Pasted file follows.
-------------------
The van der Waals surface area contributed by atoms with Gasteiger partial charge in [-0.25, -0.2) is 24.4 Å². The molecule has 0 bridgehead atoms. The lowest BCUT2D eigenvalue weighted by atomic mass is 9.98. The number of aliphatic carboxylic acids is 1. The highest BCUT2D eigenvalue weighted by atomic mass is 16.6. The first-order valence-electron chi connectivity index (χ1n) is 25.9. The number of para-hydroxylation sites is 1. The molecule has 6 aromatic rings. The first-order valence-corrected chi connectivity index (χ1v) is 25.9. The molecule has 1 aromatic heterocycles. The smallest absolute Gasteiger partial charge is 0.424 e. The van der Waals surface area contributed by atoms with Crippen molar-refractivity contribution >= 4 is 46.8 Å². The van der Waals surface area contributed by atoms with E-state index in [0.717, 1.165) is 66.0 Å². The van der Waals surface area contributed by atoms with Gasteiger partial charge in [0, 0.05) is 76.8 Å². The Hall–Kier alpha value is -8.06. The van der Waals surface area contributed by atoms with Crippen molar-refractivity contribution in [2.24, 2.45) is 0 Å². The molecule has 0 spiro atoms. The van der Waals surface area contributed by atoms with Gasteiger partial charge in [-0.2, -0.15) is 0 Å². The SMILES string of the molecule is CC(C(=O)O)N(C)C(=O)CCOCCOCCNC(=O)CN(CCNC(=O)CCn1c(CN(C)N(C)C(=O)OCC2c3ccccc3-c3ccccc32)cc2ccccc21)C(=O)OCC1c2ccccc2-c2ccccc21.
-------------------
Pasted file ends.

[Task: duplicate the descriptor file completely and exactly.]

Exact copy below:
The van der Waals surface area contributed by atoms with Gasteiger partial charge in [-0.25, -0.2) is 24.4 Å². The molecule has 0 bridgehead atoms. The lowest BCUT2D eigenvalue weighted by atomic mass is 9.98. The number of aliphatic carboxylic acids is 1. The highest BCUT2D eigenvalue weighted by atomic mass is 16.6. The first-order valence-electron chi connectivity index (χ1n) is 25.9. The number of para-hydroxylation sites is 1. The molecule has 6 aromatic rings. The first-order valence-corrected chi connectivity index (χ1v) is 25.9. The molecule has 1 aromatic heterocycles. The smallest absolute Gasteiger partial charge is 0.424 e. The van der Waals surface area contributed by atoms with Crippen molar-refractivity contribution >= 4 is 46.8 Å². The van der Waals surface area contributed by atoms with E-state index in [0.717, 1.165) is 66.0 Å². The van der Waals surface area contributed by atoms with Gasteiger partial charge in [0, 0.05) is 76.8 Å². The Hall–Kier alpha value is -8.06. The van der Waals surface area contributed by atoms with Crippen molar-refractivity contribution in [2.24, 2.45) is 0 Å². The molecule has 0 spiro atoms. The van der Waals surface area contributed by atoms with Gasteiger partial charge in [-0.2, -0.15) is 0 Å². The SMILES string of the molecule is CC(C(=O)O)N(C)C(=O)CCOCCOCCNC(=O)CN(CCNC(=O)CCn1c(CN(C)N(C)C(=O)OCC2c3ccccc3-c3ccccc32)cc2ccccc21)C(=O)OCC1c2ccccc2-c2ccccc21.